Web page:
ANZA Technology Network Conference

Clarise and I are off to the ANZA Technology Network 4th Annual Gateway to the U.S. Conference. If you have an interest in working with companies and governments down under in the land of Oz and Hobbits, maybe we'll see you there.

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Me, Myself and I(dentity)

Identity, in all its ramifications, is a huge issue for leading the TeleInterActive Lifestyle™ or any type of online presence. A good source for all such related discussions is Identity Woman. We've been a supporter of the Liberty Alliance since its inception. And there are some Web2.0 services up and coming as well. Tara Hunt explores this problem in "Me, Myself and I(dentity)". Some of the more popular Web2.0 services for online identity are cited in her post, and associated comments.

Using an email address as a unique identifier has advantages, but many drawbacks. I've gotten into the habit of making up a new email alias for every online service I join. If I start getting spam to that address, I kill the alias and quit the service. Of course, this practice also breaks the chain for any social networking between services.

Personal Certificates, as used by browsers and email clients are great - but very few people use them, and no one enjoys the hassles associated with getting them, even the free ones or the open source self-signed ones.

I personally think that the old method of allowing users to create their own username and password, with verification through sending a link to a valid email address is the best. The service can also allow management of multiple profiles for that service, be it Riya, or other, and allow an individual to grow multiple networks, each specific to the interests reflected by each profile.

Trusting a service with your email is an iffy proposition, especially when that service is all about sharing. And even if that service has the best of intentions, errors and security breaches happen. This is a problem that all Web2.0 services share now. I think, until certificates, or something similar, become easy and commonplace, using email addresses as identity metadata for sharing is the only solution. But services shouldn't expose those emails or use them for login.

Technorati Tags: Computers and Internet, Web2.0, identity, Riya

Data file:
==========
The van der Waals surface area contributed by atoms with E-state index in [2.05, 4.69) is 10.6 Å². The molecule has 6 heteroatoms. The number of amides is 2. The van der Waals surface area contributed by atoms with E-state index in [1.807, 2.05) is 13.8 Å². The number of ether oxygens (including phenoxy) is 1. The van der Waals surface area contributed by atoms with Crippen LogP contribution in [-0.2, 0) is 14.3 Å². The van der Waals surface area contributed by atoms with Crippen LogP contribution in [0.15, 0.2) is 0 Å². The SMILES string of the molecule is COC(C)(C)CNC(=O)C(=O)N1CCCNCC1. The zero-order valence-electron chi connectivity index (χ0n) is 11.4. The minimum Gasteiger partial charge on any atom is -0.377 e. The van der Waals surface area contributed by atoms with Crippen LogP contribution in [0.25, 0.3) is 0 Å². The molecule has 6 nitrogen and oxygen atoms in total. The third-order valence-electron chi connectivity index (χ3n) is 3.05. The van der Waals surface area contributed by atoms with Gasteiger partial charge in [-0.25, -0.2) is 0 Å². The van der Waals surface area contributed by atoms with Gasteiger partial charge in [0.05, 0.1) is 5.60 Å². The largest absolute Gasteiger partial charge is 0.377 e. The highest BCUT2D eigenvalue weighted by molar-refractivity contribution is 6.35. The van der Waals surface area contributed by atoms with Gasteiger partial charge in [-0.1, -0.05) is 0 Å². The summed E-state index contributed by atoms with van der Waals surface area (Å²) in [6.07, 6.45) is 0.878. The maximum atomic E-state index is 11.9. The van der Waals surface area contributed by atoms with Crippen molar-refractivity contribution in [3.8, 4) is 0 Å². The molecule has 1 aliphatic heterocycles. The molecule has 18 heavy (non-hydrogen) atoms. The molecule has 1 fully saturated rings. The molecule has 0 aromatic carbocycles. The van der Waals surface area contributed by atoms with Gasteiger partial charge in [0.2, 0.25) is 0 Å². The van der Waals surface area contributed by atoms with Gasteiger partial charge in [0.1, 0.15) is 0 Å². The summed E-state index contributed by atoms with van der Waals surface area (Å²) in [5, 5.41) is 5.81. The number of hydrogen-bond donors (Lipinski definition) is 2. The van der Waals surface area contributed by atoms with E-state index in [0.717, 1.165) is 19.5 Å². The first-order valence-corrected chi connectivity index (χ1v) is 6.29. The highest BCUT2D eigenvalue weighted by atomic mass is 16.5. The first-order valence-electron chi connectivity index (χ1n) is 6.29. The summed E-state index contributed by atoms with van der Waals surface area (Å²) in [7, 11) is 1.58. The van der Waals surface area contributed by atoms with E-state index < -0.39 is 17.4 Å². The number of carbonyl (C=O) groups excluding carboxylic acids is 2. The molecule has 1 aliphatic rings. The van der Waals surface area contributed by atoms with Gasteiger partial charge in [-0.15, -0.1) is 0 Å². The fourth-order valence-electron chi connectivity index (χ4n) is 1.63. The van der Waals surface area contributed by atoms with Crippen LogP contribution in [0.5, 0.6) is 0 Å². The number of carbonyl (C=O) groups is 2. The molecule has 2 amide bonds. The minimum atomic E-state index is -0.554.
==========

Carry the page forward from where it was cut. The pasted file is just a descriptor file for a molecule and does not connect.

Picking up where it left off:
Some Futures of Metadata

"The future of metadata", according to Tara, Miss Rogue of HorsePigCow involve things like geotagging and will be driven by Life Caching. [Tara - I love reading your blog, you alwas inspire me to comment.] :p

I agree with her article, that's one reason our blogs are geotagged - though we may need to remove the BlogMap for performance reasons, the geotags will remain.

Life Caching is one reason to tag text, audio, photographic, video and all other data that you encounter, but other reasons are sharing, collaborating, retrieving and analysing.

As I recently wrote in an email stemming from another blog - comment - email interaction, metadata puts the data into context. Some things that come to mind include source(s), location, time, topics, and target audience, from both the tagging service's point of view and the users.

But there's even more to it than that. Metadata is the conversation about the data, not just the data about the data.

And the amount of data that will come from each of us being an equal participant in the web, each being simultaneously a producer as well as a consumer of, well, everything will make for a huge and wonderfully interesting opportunity for automating, categorizing and learning from that conversation about the data. Oh, and if you've been reading our posts for some time, you know that by "us" we don't just mean the humans. Think Life Caching, think production, but also think Zigbee, RFID, Smart Dust and nanites. We always consider three possible interactions in every conversation: H2H, H2M and M2M.

Yep, yep, yep... that new business plan is taking shape.

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Metadata Tagging vs Autotagging

Metadata is always a big concern to those of us in data management, whether for data warehousing, business intelligence, ETL, EAI or search. If you've been reading my posts here and at the Cynosural Blog, you know of my interest in tagging. Tagging is a great way to provide metadata for unstructured datum, be it text, graphics, photographs, videos, or audio form. In Tags onomy, Tara makes a case for autotagging.

I have listened to many people in the field claim that tagging is not categorization, and they seem to be evenly divided as to whether a tag is metadata or not. And the proposition of Rashmi Sinha in "A cognitive analysis of tagging" notwithstanding, I do believe that categorization vs. tagging simply comes back to semantics, with some wanting to claim that categorization is only done by "experts" and therefor not as meaningful, with tagging being by all the good folk and thus by the interested parties. I think that either can do either, and, as Tara states, so can machines.